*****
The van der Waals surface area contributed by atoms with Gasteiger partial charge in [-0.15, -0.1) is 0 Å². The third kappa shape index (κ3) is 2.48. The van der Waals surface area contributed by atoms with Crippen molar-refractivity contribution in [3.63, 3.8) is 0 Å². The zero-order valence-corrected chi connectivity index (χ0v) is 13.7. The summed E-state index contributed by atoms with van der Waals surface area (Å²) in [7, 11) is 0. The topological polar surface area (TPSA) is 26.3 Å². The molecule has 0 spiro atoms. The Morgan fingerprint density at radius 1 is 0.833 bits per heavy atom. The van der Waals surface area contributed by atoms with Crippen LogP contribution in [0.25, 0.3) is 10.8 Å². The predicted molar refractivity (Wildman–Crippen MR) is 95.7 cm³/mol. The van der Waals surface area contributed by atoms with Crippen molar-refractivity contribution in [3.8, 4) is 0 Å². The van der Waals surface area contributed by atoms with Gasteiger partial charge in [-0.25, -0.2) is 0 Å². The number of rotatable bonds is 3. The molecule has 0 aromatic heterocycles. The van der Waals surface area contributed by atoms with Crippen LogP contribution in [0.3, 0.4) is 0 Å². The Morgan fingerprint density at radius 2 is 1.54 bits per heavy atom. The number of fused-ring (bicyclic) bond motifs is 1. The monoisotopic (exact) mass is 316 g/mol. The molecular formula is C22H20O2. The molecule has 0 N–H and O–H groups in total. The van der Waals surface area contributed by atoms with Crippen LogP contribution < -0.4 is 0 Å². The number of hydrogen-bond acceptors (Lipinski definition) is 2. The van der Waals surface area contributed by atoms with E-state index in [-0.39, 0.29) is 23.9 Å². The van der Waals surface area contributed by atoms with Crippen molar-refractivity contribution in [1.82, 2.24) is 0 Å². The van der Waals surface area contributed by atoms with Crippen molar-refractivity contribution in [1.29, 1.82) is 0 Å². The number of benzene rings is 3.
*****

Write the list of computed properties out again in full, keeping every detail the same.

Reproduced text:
The van der Waals surface area contributed by atoms with Gasteiger partial charge in [-0.15, -0.1) is 0 Å². The third kappa shape index (κ3) is 2.48. The van der Waals surface area contributed by atoms with Crippen molar-refractivity contribution in [3.63, 3.8) is 0 Å². The zero-order valence-corrected chi connectivity index (χ0v) is 13.7. The summed E-state index contributed by atoms with van der Waals surface area (Å²) in [7, 11) is 0. The topological polar surface area (TPSA) is 26.3 Å². The molecule has 0 spiro atoms. The Morgan fingerprint density at radius 1 is 0.833 bits per heavy atom. The van der Waals surface area contributed by atoms with Crippen LogP contribution in [0.25, 0.3) is 10.8 Å². The predicted molar refractivity (Wildman–Crippen MR) is 95.7 cm³/mol. The van der Waals surface area contributed by atoms with Crippen molar-refractivity contribution in [3.8, 4) is 0 Å². The van der Waals surface area contributed by atoms with Gasteiger partial charge in [-0.25, -0.2) is 0 Å². The number of rotatable bonds is 3. The molecule has 0 aromatic heterocycles. The van der Waals surface area contributed by atoms with Crippen LogP contribution in [0.3, 0.4) is 0 Å². The Morgan fingerprint density at radius 2 is 1.54 bits per heavy atom. The number of fused-ring (bicyclic) bond motifs is 1. The monoisotopic (exact) mass is 316 g/mol. The molecular formula is C22H20O2. The molecule has 0 N–H and O–H groups in total. The van der Waals surface area contributed by atoms with Crippen LogP contribution < -0.4 is 0 Å². The number of hydrogen-bond acceptors (Lipinski definition) is 2. The van der Waals surface area contributed by atoms with E-state index in [-0.39, 0.29) is 23.9 Å². The van der Waals surface area contributed by atoms with Crippen molar-refractivity contribution in [1.82, 2.24) is 0 Å². The van der Waals surface area contributed by atoms with Crippen molar-refractivity contribution in [1.29, 1.82) is 0 Å². The number of benzene rings is 3.